Map

User Experience Map

I was this close to posting soldierant‘s Gobbledy Gook map, but, well… I guess I wanted to make a point with his user experience map, done in collaboration with the smart folks at Experience Dynamics. Take a careful look at the role of your competitors and a user’s expectations and goals. Yeah, we’ve all got […] » about 100 words

bsuite_geocode Plugin For WordPress

I’m a big fan of the WP Geo plugin, but I want more. My biggest complaint is that I want to insert coordinates using Google Maps or MultiMap URLs, rather than insert them in the modified story editor. So I wrote a bit of code that reads through the URLs in a post, finds the […] » about 400 words

Axe Gang Security Bumbles Again

We laugh at the single minded foolishness of the Axe Gang in Kung Fu Hustle Jackie Chan’s The Legend of Drunken Master, but do we laugh when we see it in our own security policies? To intelligence staffers and border guards working under a policy of hammers, all the world is a nail. Here’s an […] » about 400 words

Google Maps Gets All The Attention

It would reasonably appear that here in the US, there’s only one map site: good ol’ Google. But until Google adds maps for countries other than the US, Canada, and UK, the rest of the world will have to look elsewhere. Enter the UK competitor: Multimap.com has been serving the world outside the bubble since 1996. From their self description:

Key features include street-level maps of the United Kingdom, Europe, and the US; road maps of the world; door-to-door travel directions; aerial photographs; and local information.

In short, it’s probably the best place to point any random set of coordinates. Example: my story about the Chernobyl tour should probably have included this street map of the region. (Yes, Google will now give me a low resolution satellite photo of the reactor, but photos and maps offer different value for different uses.)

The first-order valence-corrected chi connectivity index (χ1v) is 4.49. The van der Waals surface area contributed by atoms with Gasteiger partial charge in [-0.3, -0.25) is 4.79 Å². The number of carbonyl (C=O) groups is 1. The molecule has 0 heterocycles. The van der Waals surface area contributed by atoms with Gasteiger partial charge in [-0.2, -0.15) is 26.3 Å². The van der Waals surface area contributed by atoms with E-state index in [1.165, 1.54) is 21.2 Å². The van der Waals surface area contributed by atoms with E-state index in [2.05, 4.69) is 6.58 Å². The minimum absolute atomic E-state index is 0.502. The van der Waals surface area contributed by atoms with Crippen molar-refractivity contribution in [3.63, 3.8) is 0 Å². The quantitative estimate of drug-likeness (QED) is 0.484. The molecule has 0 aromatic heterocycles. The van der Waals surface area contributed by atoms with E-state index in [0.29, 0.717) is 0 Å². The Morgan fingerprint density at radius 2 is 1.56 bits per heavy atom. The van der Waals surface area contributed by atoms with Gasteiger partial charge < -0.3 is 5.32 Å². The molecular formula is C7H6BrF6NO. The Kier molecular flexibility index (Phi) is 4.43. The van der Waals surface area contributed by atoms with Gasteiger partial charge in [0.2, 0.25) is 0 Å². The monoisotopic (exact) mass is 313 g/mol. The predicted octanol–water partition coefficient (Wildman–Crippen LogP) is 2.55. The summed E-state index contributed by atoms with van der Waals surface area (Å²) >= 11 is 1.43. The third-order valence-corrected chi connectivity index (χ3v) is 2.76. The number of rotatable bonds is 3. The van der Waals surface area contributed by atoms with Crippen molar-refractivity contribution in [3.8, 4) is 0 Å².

My only complaint is that the service lacks the AJAX features that make Google Maps so great. But that might be changing. A post at The Map Room tells of a new feature for UK regions: a map overlay follows the mouse on aerial photos. Take a look at this example. Nice trick, eh?

When You Don’t Have A GPS…

Geolocation by GPS my be the most straightforward approach, but we mustn’t forget the other ways to get lat/lon coordinates. All current cell phones support aGPS positioning to comply with federal E-911 mandates, but not all phones make it easy for the user to get that information out of them. Still, some do and GPS-enabled […] » about 400 words

Nuclear Test Site Tour

The above image is my followup to my Nevada Test Site Tour post from last month and comes courtesy of Adam Schneider’s very useful GPS Visualizer (you really need to see it full-sized, though). I still don’t have a cable to connect the ancient Magellan GPS I used to a computer, so I manually entered […] » about 200 words

Geolocation Stumbling Block: GeoURL Host Down

A an old John Udell piece at InfoWorld hints at GeoURLs, but the GoeURL site is down, and has been for a while. The concept sounds interesting: you mark pages with coordinates, then use GIS to map those pages to geographic locations, finding pages and people of interest along the way.

To join GeoURL, you add this kind of metadata to your homepage:

I got interested in this sort of thing (geolocation) a while back, and I haven’t quite given up.

Update: Bjørn is right, GeoURL is back and I should have updated this post ages ago. Look here for more about geolocation on MaisonBisson. …And Bjørn’s website is worth a look too.